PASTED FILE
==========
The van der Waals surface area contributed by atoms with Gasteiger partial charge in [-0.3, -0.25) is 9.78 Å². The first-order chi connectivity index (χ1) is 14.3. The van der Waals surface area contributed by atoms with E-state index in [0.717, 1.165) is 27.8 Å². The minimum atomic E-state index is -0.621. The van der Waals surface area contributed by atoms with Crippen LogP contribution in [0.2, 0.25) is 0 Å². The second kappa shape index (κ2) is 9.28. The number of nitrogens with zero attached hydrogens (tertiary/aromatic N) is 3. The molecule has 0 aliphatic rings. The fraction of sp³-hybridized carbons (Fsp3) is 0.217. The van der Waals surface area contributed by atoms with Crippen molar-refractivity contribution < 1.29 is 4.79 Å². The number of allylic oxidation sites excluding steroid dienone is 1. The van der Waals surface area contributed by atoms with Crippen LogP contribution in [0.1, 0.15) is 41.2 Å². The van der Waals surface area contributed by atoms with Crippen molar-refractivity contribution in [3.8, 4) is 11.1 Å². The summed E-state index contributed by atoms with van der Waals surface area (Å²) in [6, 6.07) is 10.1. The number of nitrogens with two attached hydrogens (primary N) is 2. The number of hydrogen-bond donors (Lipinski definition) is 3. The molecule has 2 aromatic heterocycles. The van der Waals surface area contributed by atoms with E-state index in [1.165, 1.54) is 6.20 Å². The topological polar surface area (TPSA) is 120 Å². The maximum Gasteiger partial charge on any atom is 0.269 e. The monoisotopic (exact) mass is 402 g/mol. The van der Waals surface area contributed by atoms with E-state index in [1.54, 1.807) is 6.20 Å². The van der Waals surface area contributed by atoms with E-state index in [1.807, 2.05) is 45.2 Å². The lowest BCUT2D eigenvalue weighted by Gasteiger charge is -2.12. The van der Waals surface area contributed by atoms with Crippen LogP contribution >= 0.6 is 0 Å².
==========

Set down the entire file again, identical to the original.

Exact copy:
The van der Waals surface area contributed by atoms with Gasteiger partial charge in [-0.3, -0.25) is 9.78 Å². The first-order chi connectivity index (χ1) is 14.3. The van der Waals surface area contributed by atoms with E-state index in [0.717, 1.165) is 27.8 Å². The minimum atomic E-state index is -0.621. The van der Waals surface area contributed by atoms with Crippen LogP contribution in [0.2, 0.25) is 0 Å². The second kappa shape index (κ2) is 9.28. The number of nitrogens with zero attached hydrogens (tertiary/aromatic N) is 3. The molecule has 0 aliphatic rings. The fraction of sp³-hybridized carbons (Fsp3) is 0.217. The van der Waals surface area contributed by atoms with Crippen molar-refractivity contribution < 1.29 is 4.79 Å². The number of allylic oxidation sites excluding steroid dienone is 1. The van der Waals surface area contributed by atoms with Crippen LogP contribution in [0.1, 0.15) is 41.2 Å². The van der Waals surface area contributed by atoms with Crippen molar-refractivity contribution in [3.8, 4) is 11.1 Å². The summed E-state index contributed by atoms with van der Waals surface area (Å²) in [6, 6.07) is 10.1. The number of nitrogens with two attached hydrogens (primary N) is 2. The number of hydrogen-bond donors (Lipinski definition) is 3. The molecule has 2 aromatic heterocycles. The van der Waals surface area contributed by atoms with E-state index in [1.165, 1.54) is 6.20 Å². The topological polar surface area (TPSA) is 120 Å². The maximum Gasteiger partial charge on any atom is 0.269 e. The monoisotopic (exact) mass is 402 g/mol. The van der Waals surface area contributed by atoms with E-state index in [1.54, 1.807) is 6.20 Å². The van der Waals surface area contributed by atoms with E-state index in [1.807, 2.05) is 45.2 Å². The lowest BCUT2D eigenvalue weighted by Gasteiger charge is -2.12. The van der Waals surface area contributed by atoms with Crippen LogP contribution >= 0.6 is 0 Å².